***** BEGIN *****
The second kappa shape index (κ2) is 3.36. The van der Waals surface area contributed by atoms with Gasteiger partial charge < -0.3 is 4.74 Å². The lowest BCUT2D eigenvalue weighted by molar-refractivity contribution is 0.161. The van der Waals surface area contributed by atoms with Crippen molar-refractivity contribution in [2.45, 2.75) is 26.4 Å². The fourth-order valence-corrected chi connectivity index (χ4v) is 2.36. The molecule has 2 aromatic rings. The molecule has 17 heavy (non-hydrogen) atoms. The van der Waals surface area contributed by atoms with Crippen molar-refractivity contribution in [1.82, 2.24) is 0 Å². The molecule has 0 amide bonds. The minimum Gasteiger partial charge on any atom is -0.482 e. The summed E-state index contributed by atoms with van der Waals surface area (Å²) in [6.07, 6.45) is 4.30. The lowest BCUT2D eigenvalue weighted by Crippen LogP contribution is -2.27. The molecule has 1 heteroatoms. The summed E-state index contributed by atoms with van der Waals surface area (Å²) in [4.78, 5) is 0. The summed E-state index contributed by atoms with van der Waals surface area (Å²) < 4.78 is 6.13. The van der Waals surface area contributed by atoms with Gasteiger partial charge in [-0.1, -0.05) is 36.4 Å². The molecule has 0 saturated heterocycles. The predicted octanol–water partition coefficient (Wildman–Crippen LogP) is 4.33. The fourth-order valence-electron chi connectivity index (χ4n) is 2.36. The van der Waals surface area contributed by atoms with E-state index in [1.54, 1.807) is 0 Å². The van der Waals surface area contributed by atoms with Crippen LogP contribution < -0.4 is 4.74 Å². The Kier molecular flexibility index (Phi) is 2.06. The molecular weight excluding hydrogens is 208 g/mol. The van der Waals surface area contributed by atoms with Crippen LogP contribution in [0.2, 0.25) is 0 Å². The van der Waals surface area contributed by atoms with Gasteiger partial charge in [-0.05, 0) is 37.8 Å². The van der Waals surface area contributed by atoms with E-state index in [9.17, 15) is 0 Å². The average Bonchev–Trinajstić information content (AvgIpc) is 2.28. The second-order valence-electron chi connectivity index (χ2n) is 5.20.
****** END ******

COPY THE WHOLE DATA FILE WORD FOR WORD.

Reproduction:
The second kappa shape index (κ2) is 3.36. The van der Waals surface area contributed by atoms with Gasteiger partial charge < -0.3 is 4.74 Å². The lowest BCUT2D eigenvalue weighted by molar-refractivity contribution is 0.161. The van der Waals surface area contributed by atoms with Crippen molar-refractivity contribution in [2.45, 2.75) is 26.4 Å². The fourth-order valence-corrected chi connectivity index (χ4v) is 2.36. The molecule has 2 aromatic rings. The molecule has 17 heavy (non-hydrogen) atoms. The van der Waals surface area contributed by atoms with Crippen molar-refractivity contribution in [1.82, 2.24) is 0 Å². The molecule has 0 amide bonds. The minimum Gasteiger partial charge on any atom is -0.482 e. The summed E-state index contributed by atoms with van der Waals surface area (Å²) in [6.07, 6.45) is 4.30. The lowest BCUT2D eigenvalue weighted by Crippen LogP contribution is -2.27. The molecule has 1 heteroatoms. The summed E-state index contributed by atoms with van der Waals surface area (Å²) in [4.78, 5) is 0. The summed E-state index contributed by atoms with van der Waals surface area (Å²) < 4.78 is 6.13. The van der Waals surface area contributed by atoms with Gasteiger partial charge in [-0.1, -0.05) is 36.4 Å². The molecule has 0 saturated heterocycles. The predicted octanol–water partition coefficient (Wildman–Crippen LogP) is 4.33. The fourth-order valence-electron chi connectivity index (χ4n) is 2.36. The van der Waals surface area contributed by atoms with E-state index in [1.54, 1.807) is 0 Å². The van der Waals surface area contributed by atoms with Crippen LogP contribution < -0.4 is 4.74 Å². The Kier molecular flexibility index (Phi) is 2.06. The molecular weight excluding hydrogens is 208 g/mol. The van der Waals surface area contributed by atoms with Crippen LogP contribution in [0.2, 0.25) is 0 Å². The van der Waals surface area contributed by atoms with Gasteiger partial charge in [-0.05, 0) is 37.8 Å². The van der Waals surface area contributed by atoms with E-state index in [9.17, 15) is 0 Å². The average Bonchev–Trinajstić information content (AvgIpc) is 2.28. The second-order valence-electron chi connectivity index (χ2n) is 5.20.